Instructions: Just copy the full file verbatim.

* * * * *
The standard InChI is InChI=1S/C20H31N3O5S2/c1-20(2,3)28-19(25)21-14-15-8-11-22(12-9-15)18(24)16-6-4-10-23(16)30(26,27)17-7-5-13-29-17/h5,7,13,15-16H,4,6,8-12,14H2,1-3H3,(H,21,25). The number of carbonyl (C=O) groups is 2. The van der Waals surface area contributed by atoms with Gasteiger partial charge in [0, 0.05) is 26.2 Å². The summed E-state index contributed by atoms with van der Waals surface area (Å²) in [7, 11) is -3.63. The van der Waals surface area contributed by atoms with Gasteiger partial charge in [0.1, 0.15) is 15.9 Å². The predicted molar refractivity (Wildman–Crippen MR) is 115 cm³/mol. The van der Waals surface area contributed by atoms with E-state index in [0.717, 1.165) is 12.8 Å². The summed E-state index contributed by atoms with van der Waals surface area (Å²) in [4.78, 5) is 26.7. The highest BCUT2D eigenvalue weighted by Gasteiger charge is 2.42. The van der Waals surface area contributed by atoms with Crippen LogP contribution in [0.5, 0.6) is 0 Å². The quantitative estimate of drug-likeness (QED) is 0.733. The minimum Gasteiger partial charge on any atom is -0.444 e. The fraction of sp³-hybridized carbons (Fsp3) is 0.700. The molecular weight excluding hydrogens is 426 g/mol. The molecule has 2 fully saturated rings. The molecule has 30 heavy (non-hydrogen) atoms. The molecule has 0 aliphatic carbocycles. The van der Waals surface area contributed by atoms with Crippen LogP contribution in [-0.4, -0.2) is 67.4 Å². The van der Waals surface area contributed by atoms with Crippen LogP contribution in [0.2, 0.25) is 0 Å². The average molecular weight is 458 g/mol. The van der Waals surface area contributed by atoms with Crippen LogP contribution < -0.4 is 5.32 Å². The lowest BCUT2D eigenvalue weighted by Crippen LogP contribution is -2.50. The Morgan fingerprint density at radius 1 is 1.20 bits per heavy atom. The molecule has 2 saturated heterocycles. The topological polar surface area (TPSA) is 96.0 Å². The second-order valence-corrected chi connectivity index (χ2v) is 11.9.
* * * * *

The standard InChI is InChI=1S/C20H31N3O5S2/c1-20(2,3)28-19(25)21-14-15-8-11-22(12-9-15)18(24)16-6-4-10-23(16)30(26,27)17-7-5-13-29-17/h5,7,13,15-16H,4,6,8-12,14H2,1-3H3,(H,21,25). The number of carbonyl (C=O) groups is 2. The van der Waals surface area contributed by atoms with Gasteiger partial charge in [0, 0.05) is 26.2 Å². The summed E-state index contributed by atoms with van der Waals surface area (Å²) in [7, 11) is -3.63. The van der Waals surface area contributed by atoms with Gasteiger partial charge in [0.1, 0.15) is 15.9 Å². The predicted molar refractivity (Wildman–Crippen MR) is 115 cm³/mol. The van der Waals surface area contributed by atoms with E-state index in [0.717, 1.165) is 12.8 Å². The summed E-state index contributed by atoms with van der Waals surface area (Å²) in [4.78, 5) is 26.7. The highest BCUT2D eigenvalue weighted by Gasteiger charge is 2.42. The van der Waals surface area contributed by atoms with Crippen LogP contribution in [0.5, 0.6) is 0 Å². The quantitative estimate of drug-likeness (QED) is 0.733. The minimum Gasteiger partial charge on any atom is -0.444 e. The fraction of sp³-hybridized carbons (Fsp3) is 0.700. The molecular weight excluding hydrogens is 426 g/mol. The molecule has 2 fully saturated rings. The molecule has 30 heavy (non-hydrogen) atoms. The molecule has 0 aliphatic carbocycles. The van der Waals surface area contributed by atoms with Crippen LogP contribution in [-0.4, -0.2) is 67.4 Å². The van der Waals surface area contributed by atoms with Crippen LogP contribution in [0.2, 0.25) is 0 Å². The average molecular weight is 458 g/mol. The van der Waals surface area contributed by atoms with Crippen LogP contribution < -0.4 is 5.32 Å². The lowest BCUT2D eigenvalue weighted by Crippen LogP contribution is -2.50. The Morgan fingerprint density at radius 1 is 1.20 bits per heavy atom. The molecule has 2 saturated heterocycles. The topological polar surface area (TPSA) is 96.0 Å². The second-order valence-corrected chi connectivity index (χ2v) is 11.9.